Submitted May 29, 2015
131832. Lincoln County Circuit Court. Sheryl Bachart, Judge.
Portion of judgment requiring defendant to pay attorney fees reversed and remanded; otherwise affirmed.
Peter Gartlan, Chief Defender, and Laura E. Coffin, Deputy Public Defender, Office of Public Defense Services, filed the brief for appellant.
Ellen F. Rosenblum, Attorney General, Anna M. Joyce, Solicitor General, and Jeff J. Payne, Assistant Attorney General, filed the brief for respondent.
Before Ortega, Presiding Judge, and DeVore, Judge, and Garrett, Judge.
[272 Or.App. 156] GARRETT, J.
Defendant appeals a judgment of conviction for one count of second-degree assault, ORS 163.175, and one count of tampering with physical evidence, ORS 162.295. We affirm those convictions without written discussion and write only to address defendant's second assignment of error, which challenges the trial court's imposition of court-appointed attorney fees. Defendant concedes that this assignment of error is unpreserved but requests that we review it as plain error. We conclude that the trial court plainly erred and exercise our discretion to correct the error. We therefore reverse and remand.
The trial court sentenced defendant to 70 months in prison and imposed a court-appointed attorney fee in the amount of $1,500. During sentencing proceedings, defendant disputed the state's assertion that he had broken his hand while punching someone during the assault and instead stated that the injury had occurred " at work." On appeal, defendant raises an unpreserved challenge to the imposition of the attorney fee on the ground that " [t]he record contains no evidence of defendant's ability to pay upon which to base a finding." An unpreserved error is reviewable as " plain error" if " (1) the error is one of law; (2) the legal point is obvious--that is, not reasonably in dispute; and (3) to reach the error, we need not go outside the record or choose between competing inferences to find it." State v. Fernaays, 263 Or.App. 407, 413, 328 P.3d 792, rev den, 356 Or. 397, 337 P.3d 127 (2014) (internal quotation marks and brackets omitted); see also ORAP 5.45(1). If we conclude that the asserted error is plain, we must decide whether to exercise our discretion to correct the error. Ailes v. Portland Meadows, Inc., 312 Or. 376, 381-82, 823 P.2d 956 (1991). In making that decision, we consider, among other things,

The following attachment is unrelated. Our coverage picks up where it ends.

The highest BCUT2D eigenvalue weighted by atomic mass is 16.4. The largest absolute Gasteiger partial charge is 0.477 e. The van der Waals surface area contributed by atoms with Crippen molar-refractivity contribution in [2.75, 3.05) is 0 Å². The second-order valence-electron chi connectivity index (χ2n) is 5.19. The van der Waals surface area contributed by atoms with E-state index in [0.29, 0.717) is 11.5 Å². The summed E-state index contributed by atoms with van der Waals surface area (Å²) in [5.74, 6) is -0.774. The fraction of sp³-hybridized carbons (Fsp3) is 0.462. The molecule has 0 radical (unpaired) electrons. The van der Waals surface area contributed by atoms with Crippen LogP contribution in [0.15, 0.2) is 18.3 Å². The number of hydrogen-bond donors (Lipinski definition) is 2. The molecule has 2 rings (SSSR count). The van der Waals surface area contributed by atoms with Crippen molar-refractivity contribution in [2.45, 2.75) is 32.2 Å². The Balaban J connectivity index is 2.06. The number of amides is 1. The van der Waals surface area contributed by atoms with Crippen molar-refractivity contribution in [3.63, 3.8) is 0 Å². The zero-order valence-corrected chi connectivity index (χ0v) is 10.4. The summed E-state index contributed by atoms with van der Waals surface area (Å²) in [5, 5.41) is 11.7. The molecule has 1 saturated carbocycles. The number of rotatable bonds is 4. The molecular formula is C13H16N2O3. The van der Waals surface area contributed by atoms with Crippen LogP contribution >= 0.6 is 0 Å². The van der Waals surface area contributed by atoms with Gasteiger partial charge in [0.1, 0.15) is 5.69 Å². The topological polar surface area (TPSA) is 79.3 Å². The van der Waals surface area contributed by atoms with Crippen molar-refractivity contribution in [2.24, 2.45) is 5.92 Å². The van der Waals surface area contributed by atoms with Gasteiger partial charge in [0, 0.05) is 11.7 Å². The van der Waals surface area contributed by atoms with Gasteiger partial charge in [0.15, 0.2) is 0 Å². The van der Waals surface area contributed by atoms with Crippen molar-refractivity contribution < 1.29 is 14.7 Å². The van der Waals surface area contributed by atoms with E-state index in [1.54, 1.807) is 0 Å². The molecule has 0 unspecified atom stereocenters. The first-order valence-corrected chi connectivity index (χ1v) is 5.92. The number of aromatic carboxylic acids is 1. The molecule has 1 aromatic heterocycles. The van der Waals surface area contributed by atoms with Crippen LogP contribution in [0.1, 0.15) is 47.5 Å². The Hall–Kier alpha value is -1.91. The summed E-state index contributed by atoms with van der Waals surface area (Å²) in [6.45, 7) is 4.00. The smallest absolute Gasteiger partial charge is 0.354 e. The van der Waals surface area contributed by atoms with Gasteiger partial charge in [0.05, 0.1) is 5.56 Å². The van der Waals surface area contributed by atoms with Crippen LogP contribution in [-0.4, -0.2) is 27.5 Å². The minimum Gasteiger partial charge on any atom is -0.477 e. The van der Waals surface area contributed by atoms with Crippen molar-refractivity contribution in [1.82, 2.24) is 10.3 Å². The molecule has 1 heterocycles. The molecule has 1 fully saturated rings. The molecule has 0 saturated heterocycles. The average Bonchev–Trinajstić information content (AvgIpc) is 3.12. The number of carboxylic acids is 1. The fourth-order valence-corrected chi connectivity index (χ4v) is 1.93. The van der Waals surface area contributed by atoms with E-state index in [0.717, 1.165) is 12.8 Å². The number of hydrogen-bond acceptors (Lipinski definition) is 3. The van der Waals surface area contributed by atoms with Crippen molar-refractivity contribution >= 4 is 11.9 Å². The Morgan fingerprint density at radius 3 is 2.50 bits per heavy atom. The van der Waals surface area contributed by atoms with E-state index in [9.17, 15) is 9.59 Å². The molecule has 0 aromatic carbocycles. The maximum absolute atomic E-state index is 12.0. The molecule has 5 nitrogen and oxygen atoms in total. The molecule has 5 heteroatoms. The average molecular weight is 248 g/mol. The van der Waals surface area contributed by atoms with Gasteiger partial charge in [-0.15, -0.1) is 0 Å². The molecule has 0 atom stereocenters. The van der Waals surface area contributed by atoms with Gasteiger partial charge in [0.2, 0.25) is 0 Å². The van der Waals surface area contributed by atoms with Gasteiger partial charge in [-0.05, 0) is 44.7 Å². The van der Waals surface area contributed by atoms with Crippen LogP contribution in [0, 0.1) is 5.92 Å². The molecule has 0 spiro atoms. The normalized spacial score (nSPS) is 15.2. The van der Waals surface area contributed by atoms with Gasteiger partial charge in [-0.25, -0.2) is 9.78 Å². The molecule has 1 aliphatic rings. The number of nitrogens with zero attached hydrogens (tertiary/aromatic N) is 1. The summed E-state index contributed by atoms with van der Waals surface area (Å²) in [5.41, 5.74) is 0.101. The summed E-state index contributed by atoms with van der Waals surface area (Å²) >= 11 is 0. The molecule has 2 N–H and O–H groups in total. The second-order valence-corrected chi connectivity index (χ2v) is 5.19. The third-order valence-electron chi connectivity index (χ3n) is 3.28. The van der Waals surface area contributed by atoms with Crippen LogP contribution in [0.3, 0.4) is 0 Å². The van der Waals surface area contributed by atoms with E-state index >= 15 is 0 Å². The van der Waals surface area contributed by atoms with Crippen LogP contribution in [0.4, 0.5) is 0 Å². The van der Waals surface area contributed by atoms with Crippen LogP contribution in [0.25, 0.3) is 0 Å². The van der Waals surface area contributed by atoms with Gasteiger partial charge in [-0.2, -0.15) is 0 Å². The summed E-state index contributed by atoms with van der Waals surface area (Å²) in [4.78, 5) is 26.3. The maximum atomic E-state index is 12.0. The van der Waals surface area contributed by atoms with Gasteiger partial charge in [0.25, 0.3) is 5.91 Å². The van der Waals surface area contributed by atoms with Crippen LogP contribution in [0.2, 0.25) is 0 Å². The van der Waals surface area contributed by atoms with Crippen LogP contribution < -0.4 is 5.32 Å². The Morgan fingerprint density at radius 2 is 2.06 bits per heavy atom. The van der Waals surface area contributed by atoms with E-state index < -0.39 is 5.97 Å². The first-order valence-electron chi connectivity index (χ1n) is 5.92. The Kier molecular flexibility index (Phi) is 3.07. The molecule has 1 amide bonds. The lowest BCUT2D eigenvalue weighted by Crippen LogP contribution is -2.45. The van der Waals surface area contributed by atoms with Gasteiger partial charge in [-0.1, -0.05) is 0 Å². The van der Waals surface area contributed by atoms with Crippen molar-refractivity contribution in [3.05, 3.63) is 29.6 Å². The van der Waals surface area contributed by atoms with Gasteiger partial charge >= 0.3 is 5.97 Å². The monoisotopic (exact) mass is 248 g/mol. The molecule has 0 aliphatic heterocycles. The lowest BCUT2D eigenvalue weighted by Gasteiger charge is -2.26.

" the competing interests of the parties; the nature of the case; the gravity of the error; the ends of justice in the particular case; how the error came to the court's attention; and whether the policies behind the general rule requiring preservation of error have been served in the case in another way[.]"
Id. at 382 n 6.
[272 Or.App. 157] In this case, the alleged error--that, in order to impose court-appointed attorney fees under ORS 151.505 and ORS 161.665, there ...